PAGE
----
The Fire Of Joy
The Fire of Joy is an autobiographical anthology, written in the last year of Clive James's life. "A combination of critical anthology, teaching aid, hymnal and breviary," it will be published on October 1 2020 by Picador.
"The French expression feu de joie refers to a military celebration when all the riflemen of a regiment fire one shot after another, in close succession: ideally the sound should be continuous, like a drumroll. I first saw a feu de joie performed at an Australian army tattoo, in the main arena at the Sydney Showground, while I was still in short trousers. Later on, when I was doing national service in longer trousers, I saw the ceremony performed again, on the parade ground in Ingleburn, New South Wales, in 1958. Symbolically, the fire of joy is a reminder that the regiment’s collective power relies on the individual, and vice versa.
Imprinted on my mind, the succession of explosions became an evocation of the heritage of English poets and poetry, from Chaucer onwards. It still strikes me as a handy metaphor for the poetic succession, especially because, in the feu de joie, nobody got hurt. It was all noise: and noise, I believe, is the first and last thing that poetry is. If a poem doesn’t sound compelling, it won’t continue to exist. This is an especially important thing to say in the present era, when the pseudo-modernist idea still persists that there might be something sufficiently fascinating about the way that words are arranged on the page.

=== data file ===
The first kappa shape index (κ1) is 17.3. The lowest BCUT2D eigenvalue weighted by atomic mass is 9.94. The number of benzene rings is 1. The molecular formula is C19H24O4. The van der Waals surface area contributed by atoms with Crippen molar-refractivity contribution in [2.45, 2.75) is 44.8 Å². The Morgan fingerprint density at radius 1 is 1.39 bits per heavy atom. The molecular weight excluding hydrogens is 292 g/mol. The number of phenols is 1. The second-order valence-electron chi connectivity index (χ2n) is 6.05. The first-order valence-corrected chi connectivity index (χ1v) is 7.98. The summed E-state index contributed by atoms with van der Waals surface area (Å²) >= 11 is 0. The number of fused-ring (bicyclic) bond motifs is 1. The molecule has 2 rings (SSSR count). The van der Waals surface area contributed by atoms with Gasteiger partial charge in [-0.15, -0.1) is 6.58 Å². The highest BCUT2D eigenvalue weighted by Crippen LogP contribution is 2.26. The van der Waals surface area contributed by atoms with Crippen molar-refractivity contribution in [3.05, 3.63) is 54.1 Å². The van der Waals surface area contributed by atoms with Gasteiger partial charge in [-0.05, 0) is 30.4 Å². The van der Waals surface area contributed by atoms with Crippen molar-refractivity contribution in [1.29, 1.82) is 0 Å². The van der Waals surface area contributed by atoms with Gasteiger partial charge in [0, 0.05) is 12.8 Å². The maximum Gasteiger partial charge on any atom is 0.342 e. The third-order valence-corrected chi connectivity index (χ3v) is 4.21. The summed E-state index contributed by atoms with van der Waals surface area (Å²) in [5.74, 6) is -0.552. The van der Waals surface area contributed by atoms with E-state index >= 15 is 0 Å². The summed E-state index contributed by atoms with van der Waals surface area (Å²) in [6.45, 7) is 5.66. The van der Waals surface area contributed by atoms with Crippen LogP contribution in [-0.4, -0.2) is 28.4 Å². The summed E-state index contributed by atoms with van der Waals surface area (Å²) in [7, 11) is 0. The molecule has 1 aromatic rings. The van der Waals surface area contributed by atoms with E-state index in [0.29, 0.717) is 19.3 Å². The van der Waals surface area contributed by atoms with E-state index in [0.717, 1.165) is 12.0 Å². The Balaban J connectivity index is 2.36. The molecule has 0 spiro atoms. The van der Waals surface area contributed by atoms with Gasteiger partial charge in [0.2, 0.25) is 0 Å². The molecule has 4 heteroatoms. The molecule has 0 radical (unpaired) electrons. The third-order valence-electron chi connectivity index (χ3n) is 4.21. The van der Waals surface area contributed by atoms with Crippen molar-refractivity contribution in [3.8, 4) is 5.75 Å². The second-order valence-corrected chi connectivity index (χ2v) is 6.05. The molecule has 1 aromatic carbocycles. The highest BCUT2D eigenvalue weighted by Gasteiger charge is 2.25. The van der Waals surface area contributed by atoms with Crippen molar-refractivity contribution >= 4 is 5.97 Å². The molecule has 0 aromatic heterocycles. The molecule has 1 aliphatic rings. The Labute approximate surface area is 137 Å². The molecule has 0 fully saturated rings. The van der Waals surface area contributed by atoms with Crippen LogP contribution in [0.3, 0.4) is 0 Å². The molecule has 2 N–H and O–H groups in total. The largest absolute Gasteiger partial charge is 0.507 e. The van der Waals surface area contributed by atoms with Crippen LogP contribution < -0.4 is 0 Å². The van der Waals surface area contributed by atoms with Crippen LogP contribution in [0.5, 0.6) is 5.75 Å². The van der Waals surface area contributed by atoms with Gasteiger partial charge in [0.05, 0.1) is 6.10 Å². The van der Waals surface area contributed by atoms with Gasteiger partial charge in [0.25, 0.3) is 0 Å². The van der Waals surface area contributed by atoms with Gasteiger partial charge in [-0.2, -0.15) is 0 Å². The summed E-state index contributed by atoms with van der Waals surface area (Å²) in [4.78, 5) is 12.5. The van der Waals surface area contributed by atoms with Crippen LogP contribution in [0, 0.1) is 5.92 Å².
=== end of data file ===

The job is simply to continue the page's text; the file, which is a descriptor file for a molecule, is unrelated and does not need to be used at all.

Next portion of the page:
With a poem the most important thing is the way it sounds when you say it. At that rate even the most elementary nursery rhyme has it all over the kind of overstuffed epic that needs 10 pages of notes for every page of text, and reduces all who read it to paralysed slumber – or even worse, to a bogus admiration.
My understanding of what a poem is has been formed over a lifetime by the memory of the poems I love; the poems, or fragments of poems, that got into my head seemingly of their own volition, despite all the contriving powers of my natural idleness to keep them out. I discovered early on that a scrap of language can be like a tune in that respect: it gets into your head no matter what. In fact, I believe, that is the true mark of poetry: you remember it despite yourself.
The Italians have a word for the store of poems you have in your head: a gazofilacio. To the English ear it might sound like an inadvisable amatory practice involving gasoline, but in its original language it actually means a treasure chamber of the mind. The poems I remember are the milestones marking the journey of my life. And unlike paintings, sculptures or passages of great music, they do not outstrip the scope of memory, but are the actual thing, incarnate."